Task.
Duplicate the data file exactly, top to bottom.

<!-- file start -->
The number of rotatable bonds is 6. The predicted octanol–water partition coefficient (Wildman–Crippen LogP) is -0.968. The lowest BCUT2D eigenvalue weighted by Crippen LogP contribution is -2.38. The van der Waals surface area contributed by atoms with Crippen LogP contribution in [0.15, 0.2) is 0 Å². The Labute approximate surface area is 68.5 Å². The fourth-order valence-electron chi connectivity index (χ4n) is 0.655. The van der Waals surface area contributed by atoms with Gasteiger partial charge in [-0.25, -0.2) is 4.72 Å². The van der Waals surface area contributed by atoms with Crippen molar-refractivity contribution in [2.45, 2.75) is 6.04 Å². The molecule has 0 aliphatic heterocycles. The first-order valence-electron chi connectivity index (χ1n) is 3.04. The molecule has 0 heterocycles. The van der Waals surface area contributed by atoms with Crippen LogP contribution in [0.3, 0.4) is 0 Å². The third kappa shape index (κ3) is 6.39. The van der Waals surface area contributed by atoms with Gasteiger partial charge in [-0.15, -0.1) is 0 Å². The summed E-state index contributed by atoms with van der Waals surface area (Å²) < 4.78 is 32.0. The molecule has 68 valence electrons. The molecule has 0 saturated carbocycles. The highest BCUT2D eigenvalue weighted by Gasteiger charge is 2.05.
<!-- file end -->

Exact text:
The number of rotatable bonds is 6. The predicted octanol–water partition coefficient (Wildman–Crippen LogP) is -0.968. The lowest BCUT2D eigenvalue weighted by Crippen LogP contribution is -2.38. The van der Waals surface area contributed by atoms with Crippen LogP contribution in [0.15, 0.2) is 0 Å². The Labute approximate surface area is 68.5 Å². The fourth-order valence-electron chi connectivity index (χ4n) is 0.655. The van der Waals surface area contributed by atoms with Gasteiger partial charge in [-0.25, -0.2) is 4.72 Å². The van der Waals surface area contributed by atoms with Crippen molar-refractivity contribution in [2.45, 2.75) is 6.04 Å². The molecule has 0 aliphatic heterocycles. The first-order valence-electron chi connectivity index (χ1n) is 3.04. The molecule has 0 heterocycles. The van der Waals surface area contributed by atoms with Crippen LogP contribution in [0.3, 0.4) is 0 Å². The third kappa shape index (κ3) is 6.39. The van der Waals surface area contributed by atoms with Gasteiger partial charge in [-0.15, -0.1) is 0 Å². The summed E-state index contributed by atoms with van der Waals surface area (Å²) < 4.78 is 32.0. The molecule has 68 valence electrons. The molecule has 0 saturated carbocycles. The highest BCUT2D eigenvalue weighted by Gasteiger charge is 2.05.